I pulled off the front panel and scoped things out. Seeing how this is the second case of this nature that I was going to be removing the front louvers on and replacing them with mesh. I decided to go about this one using a different method. The last time I affixed the plexi to the front panel and then mounted the mesh to it. Well on this one I do not plan on using plexi behind the mesh. So the mesh will be secured straight to the sides where the louvers where.
First step is to tape up the panels so I don’t mar them up while working on them. I used the tape on the backside as my lines to cut on.
After everything is tapped up I start in on the cutting. This process is relatively simple seeing how the panel is plastic. Doesn’t take a lot of time to eat through it with a Dremel or the likes (I personally use a pneumatic right angle die-grinder). Just remember that plastic does melt when you use to high of an RPM setting.
After finishing the rough cuts I pulled the tape off of the lower panel to make sure everything was going to look as planned.
The next step was to start working on the two mesh inserts for the front panel. I am a low budget modder so I use whatever I can . The mesh I am using is a stainless steel strainer for a piece of equipment that was provided by a friend. I take a few measurements and lay things out on the mesh and cut out the basic shape that I will be needing.
Now mesh will tend to eat your discs up a little quicker than on a solid sheet of steel like a side panel. As your cutting through the mesh your disc is passing through the holes in the mesh which allows it to build speed and then slow down once you hit the metal again. The best way to preserver your discs, is to cut a little slower than you normally do.
Once the piece is cut then I move onto the bending/forming of it to fit the panel.
This process is also different on this case compared to my MeanGreen. MeanGreen’s mesh is flat except on the outer edges where I bent it at a 90 degree angle. This time I will add the contour of the front panel to the mesh while also doing the 90 degree bends to go through the openings I cut. On the top piece only, I rolled the upper edge just a tad so that it doesn’t draw to much attention. Where the two pieces of mesh meet will not be rolled at all.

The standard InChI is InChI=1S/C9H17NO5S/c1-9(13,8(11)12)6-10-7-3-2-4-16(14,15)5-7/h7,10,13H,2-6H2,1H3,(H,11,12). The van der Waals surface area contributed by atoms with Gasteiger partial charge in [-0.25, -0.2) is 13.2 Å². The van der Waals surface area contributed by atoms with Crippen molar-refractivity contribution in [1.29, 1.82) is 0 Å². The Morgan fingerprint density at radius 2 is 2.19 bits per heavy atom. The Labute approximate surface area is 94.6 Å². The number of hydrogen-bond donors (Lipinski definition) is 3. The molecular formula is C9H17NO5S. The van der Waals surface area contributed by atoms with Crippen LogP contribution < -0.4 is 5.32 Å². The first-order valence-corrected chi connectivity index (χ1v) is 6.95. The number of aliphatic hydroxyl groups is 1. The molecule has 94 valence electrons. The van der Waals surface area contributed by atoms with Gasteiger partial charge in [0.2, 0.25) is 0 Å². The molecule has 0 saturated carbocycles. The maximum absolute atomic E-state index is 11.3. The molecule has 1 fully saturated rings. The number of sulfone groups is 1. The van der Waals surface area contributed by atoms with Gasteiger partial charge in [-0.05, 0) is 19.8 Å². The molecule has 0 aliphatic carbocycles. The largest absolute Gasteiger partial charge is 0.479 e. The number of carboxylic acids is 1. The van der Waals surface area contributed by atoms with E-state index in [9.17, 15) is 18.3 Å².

For rolling the top of the top piece I simply take a pair of small needle nose pliers and going around the top edge, I simply put a little bit of pressure and a slight twist three or four times. For the side bends (90 degree ones) I cheat a little. I don’t have a full shop handy, so to get around this issue (while the wife is not home). I slip the kitchen table apart (like I am going to add the extra leaf in). Just enough to slip the mesh down between the two halves. I mark the mesh where I want the bend. Line it up with the top of the table (make sure you debur the edges or have something covering your table, I don’t want any of your significant others mad at me because you messed up the kitchen table) and slide the two halves of the table back together. While using my body to hold one side and one hand on the other side (applying pressure to pinch the mesh), take your free hand and slowly bend the mesh. You can achieve nice even bends by doing this. Another method that you can use is a set of bifold doors (like on closets). Before you do this, make sure the metals gauge isn’t to large (large gauge metals are harder to bend and might damage your soft wood doors). Just open the doors and slide the mesh in and line up where you want it to bend. You then close the doors sandwiching the mesh between the two halves and you can then bend the mesh. Once thats done I start doing the final fitting of the two pieces.
So far everything is going as planned and fitting rather nicely.